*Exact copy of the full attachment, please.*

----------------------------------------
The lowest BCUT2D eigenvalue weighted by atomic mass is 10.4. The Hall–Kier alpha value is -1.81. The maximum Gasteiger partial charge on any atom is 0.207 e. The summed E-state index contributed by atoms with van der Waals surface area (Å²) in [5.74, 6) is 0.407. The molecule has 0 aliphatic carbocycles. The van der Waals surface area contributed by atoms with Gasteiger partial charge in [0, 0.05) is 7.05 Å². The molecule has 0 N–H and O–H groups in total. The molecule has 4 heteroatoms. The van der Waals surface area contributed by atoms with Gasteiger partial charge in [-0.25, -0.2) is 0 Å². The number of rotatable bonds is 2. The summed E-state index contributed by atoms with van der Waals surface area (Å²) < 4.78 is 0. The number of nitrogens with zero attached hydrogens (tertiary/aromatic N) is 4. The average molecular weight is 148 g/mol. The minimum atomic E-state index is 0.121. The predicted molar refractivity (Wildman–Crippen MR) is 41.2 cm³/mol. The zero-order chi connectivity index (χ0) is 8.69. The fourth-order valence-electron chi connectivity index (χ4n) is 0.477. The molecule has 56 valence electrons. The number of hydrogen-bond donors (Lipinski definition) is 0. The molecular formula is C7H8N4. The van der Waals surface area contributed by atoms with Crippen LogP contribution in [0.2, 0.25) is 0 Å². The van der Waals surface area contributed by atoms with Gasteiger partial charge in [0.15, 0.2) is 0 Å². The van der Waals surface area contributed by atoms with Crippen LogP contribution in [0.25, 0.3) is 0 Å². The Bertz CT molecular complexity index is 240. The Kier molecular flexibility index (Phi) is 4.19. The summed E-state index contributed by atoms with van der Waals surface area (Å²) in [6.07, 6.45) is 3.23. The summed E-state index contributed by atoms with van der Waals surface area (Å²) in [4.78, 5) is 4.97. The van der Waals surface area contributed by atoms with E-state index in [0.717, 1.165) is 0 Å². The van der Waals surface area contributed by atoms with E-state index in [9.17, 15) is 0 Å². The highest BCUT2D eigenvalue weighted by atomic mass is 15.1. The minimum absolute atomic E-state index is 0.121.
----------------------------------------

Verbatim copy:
The lowest BCUT2D eigenvalue weighted by atomic mass is 10.4. The Hall–Kier alpha value is -1.81. The maximum Gasteiger partial charge on any atom is 0.207 e. The summed E-state index contributed by atoms with van der Waals surface area (Å²) in [5.74, 6) is 0.407. The molecule has 0 aliphatic carbocycles. The van der Waals surface area contributed by atoms with Gasteiger partial charge in [0, 0.05) is 7.05 Å². The molecule has 0 N–H and O–H groups in total. The molecule has 4 heteroatoms. The van der Waals surface area contributed by atoms with Gasteiger partial charge in [-0.25, -0.2) is 0 Å². The number of rotatable bonds is 2. The summed E-state index contributed by atoms with van der Waals surface area (Å²) < 4.78 is 0. The number of nitrogens with zero attached hydrogens (tertiary/aromatic N) is 4. The average molecular weight is 148 g/mol. The minimum atomic E-state index is 0.121. The predicted molar refractivity (Wildman–Crippen MR) is 41.2 cm³/mol. The zero-order chi connectivity index (χ0) is 8.69. The fourth-order valence-electron chi connectivity index (χ4n) is 0.477. The molecule has 56 valence electrons. The number of hydrogen-bond donors (Lipinski definition) is 0. The molecular formula is C7H8N4. The van der Waals surface area contributed by atoms with Crippen LogP contribution in [0.2, 0.25) is 0 Å². The van der Waals surface area contributed by atoms with Gasteiger partial charge in [0.15, 0.2) is 0 Å². The van der Waals surface area contributed by atoms with Crippen LogP contribution in [0.25, 0.3) is 0 Å². The Bertz CT molecular complexity index is 240. The Kier molecular flexibility index (Phi) is 4.19. The summed E-state index contributed by atoms with van der Waals surface area (Å²) in [6.07, 6.45) is 3.23. The summed E-state index contributed by atoms with van der Waals surface area (Å²) in [4.78, 5) is 4.97. The van der Waals surface area contributed by atoms with E-state index in [0.717, 1.165) is 0 Å². The van der Waals surface area contributed by atoms with E-state index in [9.17, 15) is 0 Å². The highest BCUT2D eigenvalue weighted by atomic mass is 15.1. The minimum absolute atomic E-state index is 0.121.